Blue-green algae can be 'tricked' into producing butanol
13 March 2013
In the search for the fuels of tomorrow, Swedish researchers are finding inspiration in the sea. Not in offshore oil wells, but in the water where blue-green algae thrive.
Paul Hudson, a researcher at the School of Biotechnology at KTH, shows the algae he is using to make biofuel
The building blocks of blue-green algae – sunlight, carbon dioxide and bacteria – are being used by researchers at KTH Royal Institute of Technology in Stockholm to produce butanol, a hydrocarbon-like fuel for motor vehicles. The advantage of butanol is that the raw materials are abundant and renewable, and production has the potential to be 20 times more efficient than making ethanol from corn and sugar cane.
Using genetically-modified cyanobacteria, the team linked butanol production to the algae’s natural metabolism, says Paul Hudson, a researcher at the School of Biotechnology at KTH who leads the research. “With relevant genes integrated in the right place in cyanobacteria’s genome, we have tricked the cells to produce butanol instead of fulfilling their normal function,” he says.
The team demonstrated that it can control butanol production by changing the conditions in the surrounding environment. This opens up other opportunities for control, such as producing butanol during specific times of day, Hudson says. However, Hudson warns that it could be a decade before production of biofuel from cyanobacteria is a commercial reality.
“We are very excited that we are now able to produce biofuel from cyanobacteria. At the same time we must remember that the manufacturing process is very different from today's biofuels,” he says. “We need to improve the production hundredfold before it becomes commercially viable.
Already, there is a demonstrator facility in New Mexico for producing biodiesel from algae, which is a more advanced process, Hudson says.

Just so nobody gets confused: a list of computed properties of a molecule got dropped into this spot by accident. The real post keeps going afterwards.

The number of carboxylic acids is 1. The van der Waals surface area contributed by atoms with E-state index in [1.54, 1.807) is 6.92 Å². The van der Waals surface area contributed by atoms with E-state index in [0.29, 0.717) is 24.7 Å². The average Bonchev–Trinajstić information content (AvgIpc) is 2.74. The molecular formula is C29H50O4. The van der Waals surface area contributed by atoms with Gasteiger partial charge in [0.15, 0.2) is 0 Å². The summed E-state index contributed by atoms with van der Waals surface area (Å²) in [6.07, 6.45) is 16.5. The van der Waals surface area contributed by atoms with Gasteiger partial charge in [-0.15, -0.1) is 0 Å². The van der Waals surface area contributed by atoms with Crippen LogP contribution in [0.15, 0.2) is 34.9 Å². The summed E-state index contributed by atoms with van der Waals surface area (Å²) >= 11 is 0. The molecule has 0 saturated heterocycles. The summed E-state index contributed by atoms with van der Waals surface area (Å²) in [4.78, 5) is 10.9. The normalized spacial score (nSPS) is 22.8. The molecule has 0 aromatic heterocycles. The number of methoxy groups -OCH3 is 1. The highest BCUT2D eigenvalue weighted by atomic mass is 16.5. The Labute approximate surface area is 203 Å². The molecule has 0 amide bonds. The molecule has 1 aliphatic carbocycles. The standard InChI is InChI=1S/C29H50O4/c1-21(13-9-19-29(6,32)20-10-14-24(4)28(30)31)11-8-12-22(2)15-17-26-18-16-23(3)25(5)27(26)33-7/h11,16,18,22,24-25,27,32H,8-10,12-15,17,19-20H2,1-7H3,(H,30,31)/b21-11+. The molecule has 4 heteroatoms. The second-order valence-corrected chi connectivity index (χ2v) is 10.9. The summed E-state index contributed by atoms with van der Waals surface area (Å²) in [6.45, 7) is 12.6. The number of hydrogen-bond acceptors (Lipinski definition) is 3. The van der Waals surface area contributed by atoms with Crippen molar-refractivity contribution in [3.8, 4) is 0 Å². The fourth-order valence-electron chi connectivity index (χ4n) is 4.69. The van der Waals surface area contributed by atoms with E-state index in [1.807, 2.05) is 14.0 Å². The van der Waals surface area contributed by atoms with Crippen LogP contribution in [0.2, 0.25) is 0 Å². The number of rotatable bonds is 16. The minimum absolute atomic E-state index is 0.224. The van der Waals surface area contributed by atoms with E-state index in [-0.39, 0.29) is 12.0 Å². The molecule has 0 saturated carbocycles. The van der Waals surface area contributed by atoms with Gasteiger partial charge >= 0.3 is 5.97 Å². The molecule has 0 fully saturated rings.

One of Sweden's leading biotechnology researchers, Professor Mathias Uhlén at KTH, has overall responsibility for the project. He says that the use of engineering methods to build genomes of microorganisms is a relatively new area. A bacterium that produces cheap fuel by sunlight and carbon dioxide could change the world.
Hudson agrees. “One of the problems with biofuels we have today [corn ethanol] is that the price of corn rises slowly while jumping up and down all the time and it is quite unpredictable,” he says. “In addition, there is limited arable land and corn ethanol production is also influenced by the price of oil, since corn requires transport.
“Fuel based on cyanobacteria requires very little ground space to be prepared. And the availability of raw materials - sunlight, carbon dioxide and seawater - is in principle infinite,” Hudson says.
He adds that some cyanobacteria also able to extract nitrogen from the air and thus do not need any fertilizer.
The next step in the research is to ensure that cyanobacteria produce butanol in larger quantities without it dying of exhaustion or butanol, which they cannot withstand particularly well. After that, more genes will have to be modified so that the end product becomes longer hydrocarbons that can fully function as a substitute for gasoline. And finally, the process must be executed outside of the lab and scaled up to work in industry.
There are also plans to develop fuel from cyanobacteria that are more energetic and therefore particularly suitable for aircraft engines.